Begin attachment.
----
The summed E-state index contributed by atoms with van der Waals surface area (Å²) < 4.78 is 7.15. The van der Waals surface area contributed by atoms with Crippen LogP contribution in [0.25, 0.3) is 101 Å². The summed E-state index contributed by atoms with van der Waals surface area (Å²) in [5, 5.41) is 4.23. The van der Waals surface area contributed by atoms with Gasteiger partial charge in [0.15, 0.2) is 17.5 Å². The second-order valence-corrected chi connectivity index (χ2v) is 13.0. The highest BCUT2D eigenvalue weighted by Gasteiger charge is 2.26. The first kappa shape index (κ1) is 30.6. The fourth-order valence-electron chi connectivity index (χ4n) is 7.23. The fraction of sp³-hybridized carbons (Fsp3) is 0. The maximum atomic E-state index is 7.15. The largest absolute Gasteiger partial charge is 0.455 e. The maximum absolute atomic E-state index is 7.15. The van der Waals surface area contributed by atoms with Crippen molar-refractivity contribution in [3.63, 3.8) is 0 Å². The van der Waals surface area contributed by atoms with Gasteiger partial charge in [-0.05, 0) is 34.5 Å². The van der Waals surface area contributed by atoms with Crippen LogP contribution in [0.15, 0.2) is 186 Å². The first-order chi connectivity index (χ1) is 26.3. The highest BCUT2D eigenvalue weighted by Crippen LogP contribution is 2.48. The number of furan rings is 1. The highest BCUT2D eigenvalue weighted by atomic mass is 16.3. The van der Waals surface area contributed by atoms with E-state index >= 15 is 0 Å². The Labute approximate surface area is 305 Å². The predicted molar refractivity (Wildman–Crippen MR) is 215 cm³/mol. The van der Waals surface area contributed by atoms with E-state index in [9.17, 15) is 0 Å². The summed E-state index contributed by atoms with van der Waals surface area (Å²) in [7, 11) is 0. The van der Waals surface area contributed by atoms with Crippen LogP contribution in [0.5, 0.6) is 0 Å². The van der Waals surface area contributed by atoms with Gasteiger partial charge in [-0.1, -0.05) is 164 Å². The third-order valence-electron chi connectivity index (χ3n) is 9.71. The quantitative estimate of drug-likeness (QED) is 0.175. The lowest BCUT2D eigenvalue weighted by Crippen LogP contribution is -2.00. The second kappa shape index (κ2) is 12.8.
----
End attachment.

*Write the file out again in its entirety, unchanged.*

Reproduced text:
The summed E-state index contributed by atoms with van der Waals surface area (Å²) < 4.78 is 7.15. The van der Waals surface area contributed by atoms with Crippen LogP contribution in [0.25, 0.3) is 101 Å². The summed E-state index contributed by atoms with van der Waals surface area (Å²) in [5, 5.41) is 4.23. The van der Waals surface area contributed by atoms with Gasteiger partial charge in [0.15, 0.2) is 17.5 Å². The second-order valence-corrected chi connectivity index (χ2v) is 13.0. The highest BCUT2D eigenvalue weighted by Gasteiger charge is 2.26. The first kappa shape index (κ1) is 30.6. The fourth-order valence-electron chi connectivity index (χ4n) is 7.23. The fraction of sp³-hybridized carbons (Fsp3) is 0. The maximum atomic E-state index is 7.15. The largest absolute Gasteiger partial charge is 0.455 e. The maximum absolute atomic E-state index is 7.15. The van der Waals surface area contributed by atoms with Crippen molar-refractivity contribution in [3.63, 3.8) is 0 Å². The van der Waals surface area contributed by atoms with Gasteiger partial charge in [-0.05, 0) is 34.5 Å². The van der Waals surface area contributed by atoms with Crippen LogP contribution in [0.15, 0.2) is 186 Å². The first-order chi connectivity index (χ1) is 26.3. The highest BCUT2D eigenvalue weighted by Crippen LogP contribution is 2.48. The number of furan rings is 1. The highest BCUT2D eigenvalue weighted by atomic mass is 16.3. The van der Waals surface area contributed by atoms with E-state index >= 15 is 0 Å². The Labute approximate surface area is 305 Å². The predicted molar refractivity (Wildman–Crippen MR) is 215 cm³/mol. The van der Waals surface area contributed by atoms with E-state index in [9.17, 15) is 0 Å². The summed E-state index contributed by atoms with van der Waals surface area (Å²) in [7, 11) is 0. The van der Waals surface area contributed by atoms with Crippen LogP contribution in [0.5, 0.6) is 0 Å². The van der Waals surface area contributed by atoms with Gasteiger partial charge in [-0.1, -0.05) is 164 Å². The third-order valence-electron chi connectivity index (χ3n) is 9.71. The quantitative estimate of drug-likeness (QED) is 0.175. The lowest BCUT2D eigenvalue weighted by Crippen LogP contribution is -2.00. The second kappa shape index (κ2) is 12.8.